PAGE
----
In January 2006, during the first large-scale meeting that was held in Cambridge to discuss the Blackwater Resort project, Congressman Gilchrest was the first politician to speak. He told the packed room that he was opposed to the development and that he supported Cambridge citizens, conservationists, farmers, and watermen against the mammoth proposal. During his speech, Gilchrest reiterated his long-standing commitment to protect the Chesapeake Bay, and he emphasized his belief that the project was too big and too close to the river and the refuge.

On the other hand, Governor Ehrlich remained passive throughout the many months of the Blackwater debate, insisting that the Blackwater Resort was a local issue, even though he received many letters and petitions from across the state pleading with him to intervene. Senator Colburn, however, was not passive but was one of the most vocal supporters of the development, often throwing temper tantrums on the Senate floor when more conservation-minded members voiced their support for a proposed bill that would have reined in the project.

The contentious issue finally came to a head when, less than twenty-four hours before the polls opened for the 2006 elections, Colburn and Ehrlich—who were both facing difficult opponents in their respective races—hastily organized a press conference at which it was suddenly announced that Ehrlich’s administration had reached a deal with the developer and would use money from Program Open Space to buy a large chunk of the developer’s land—particularly those parcels near the river. The press event was filled with GOP members suddenly anxious to appear “green” to undecided voters on the eve of the election. But one dignitary was conspicuously absent from the staged event: Wayne Gilchrest, the only politician who had been looking out for the bay and the refuge all along.

 

The Campaign of State Senator Andrew Harris

State Senator Andrew Harris, who is Gilchrest’s primary challenger, has not focused his campaign attacks on Gilchrest’s environmental record, but has instead attacked Gilchrest’s positions on ending the Iraq War, dealing with government spending, and fighting illegal immigration. Unfortunately, Harris’ allegations regarding Gilchrest are often based on false or misleading information, most notably the claim that Gilchrest is a prime source of “earmarks,” or pork spending, on Capitol Hill. Yet an analysis of earmarks by Congressional Quarterly “puts him [Gilchrest] near the bottom of House members seeking funding for local projects.” When Gilchrest has voted for spending, he’s voted for laws like the recent Farm Bill, which included millions of dollars in new annual funding to help Bay-area farmers implement conservation practices and methods. According to the Chesapeake Bay Foundation, “This is by far the largest amount of federal funding ever devoted to protecting and restoring the Chesapeake Bay, and would bring Bay-restoration programs approximately halfway to their required funding and implementation levels.” (At this stage, President George W. Bush has threatened to veto the Farm Bill.)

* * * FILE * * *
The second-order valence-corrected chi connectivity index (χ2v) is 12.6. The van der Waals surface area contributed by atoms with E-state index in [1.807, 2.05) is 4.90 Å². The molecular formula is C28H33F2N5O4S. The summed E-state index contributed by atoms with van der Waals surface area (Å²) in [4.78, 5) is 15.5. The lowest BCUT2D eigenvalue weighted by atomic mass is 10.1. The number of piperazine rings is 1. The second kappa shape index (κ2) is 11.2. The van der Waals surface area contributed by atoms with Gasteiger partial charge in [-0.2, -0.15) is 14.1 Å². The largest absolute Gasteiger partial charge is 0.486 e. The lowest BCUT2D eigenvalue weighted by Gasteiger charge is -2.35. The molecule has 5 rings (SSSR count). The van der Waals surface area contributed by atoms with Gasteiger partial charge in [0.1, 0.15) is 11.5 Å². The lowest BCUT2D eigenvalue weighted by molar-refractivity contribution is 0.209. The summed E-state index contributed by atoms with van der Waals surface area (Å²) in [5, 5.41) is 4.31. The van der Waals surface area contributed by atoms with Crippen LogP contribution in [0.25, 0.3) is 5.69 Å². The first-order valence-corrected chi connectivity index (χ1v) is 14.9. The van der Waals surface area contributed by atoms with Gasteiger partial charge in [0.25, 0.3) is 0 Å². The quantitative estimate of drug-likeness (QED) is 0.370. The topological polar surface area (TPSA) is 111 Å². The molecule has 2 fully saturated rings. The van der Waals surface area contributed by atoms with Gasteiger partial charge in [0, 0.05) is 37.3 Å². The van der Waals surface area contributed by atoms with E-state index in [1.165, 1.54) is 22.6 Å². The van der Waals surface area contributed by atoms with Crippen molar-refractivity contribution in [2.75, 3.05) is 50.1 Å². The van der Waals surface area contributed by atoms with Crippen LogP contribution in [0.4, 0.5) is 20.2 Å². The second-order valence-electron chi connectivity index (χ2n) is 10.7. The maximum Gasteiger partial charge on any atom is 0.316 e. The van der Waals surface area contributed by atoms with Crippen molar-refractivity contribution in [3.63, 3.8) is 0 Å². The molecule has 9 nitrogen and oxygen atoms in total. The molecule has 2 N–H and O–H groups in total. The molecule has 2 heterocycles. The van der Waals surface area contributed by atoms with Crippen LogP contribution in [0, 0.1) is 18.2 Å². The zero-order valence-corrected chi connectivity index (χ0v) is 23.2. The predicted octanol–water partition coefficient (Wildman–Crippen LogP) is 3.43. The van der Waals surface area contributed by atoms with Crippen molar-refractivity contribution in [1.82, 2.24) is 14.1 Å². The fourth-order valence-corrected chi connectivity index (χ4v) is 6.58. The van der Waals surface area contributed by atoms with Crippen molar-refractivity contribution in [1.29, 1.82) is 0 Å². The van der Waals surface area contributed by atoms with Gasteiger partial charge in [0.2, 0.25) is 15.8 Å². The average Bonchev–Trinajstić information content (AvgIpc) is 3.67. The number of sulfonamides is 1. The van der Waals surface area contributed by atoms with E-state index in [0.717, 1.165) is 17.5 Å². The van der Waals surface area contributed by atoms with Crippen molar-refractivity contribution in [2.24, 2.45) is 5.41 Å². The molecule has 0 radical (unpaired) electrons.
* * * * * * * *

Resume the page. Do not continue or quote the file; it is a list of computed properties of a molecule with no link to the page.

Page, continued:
Despite Gilchrest’s often being commended by taxpayer watchdog groups, Harris has attempted to distort Gilchrest’s record and cast him as a “tax and spend” liberal Republican. These deceitful campaign tactics by Harris drew a rebuke from Gilchrest, who said, “I think a debate of the issues is healthy, but that depends on candidates’ being honest, which doesn’t appear to be happening now.”

Harris’s campaign is receiving a large chunk of its funding from medical industry PACs (Harris is a doctor and an opponent of universal health care) and money from the Club for Growth PAC, which has called for abolition of agriculture subsides, privatization of Social Security, defeat of the popular State Children’s Health Insurance Program bill, defeat of the minimum wage hike, and additional tax cuts for the rich. The Club’s views might not be popular with most Marylanders in District 1, yet Harris has embraced his endorsement by the Club and has readily accepted major funding and public relations support from the powerful PAC.

Fortunately for environmentally conscious Marylanders, Republican Wayne Gilchrest offers an alternative to Harris in this primary race. Gilchrest, unlike many Republicans in the 21st century, is not bound by rigid ideology, but instead understands the grave moral responsibility Americans have to protect the natural systems that support the local and national economy. Above all else, Gilchrest is a Republican who can legislate responsibly even while protecting the environment that supports the Maryland way of life.

If Marylanders ever hope to realize even a portion of the state’s goals for restoring the Chesapeake Bay, Gilchrest must be victorious on February 12.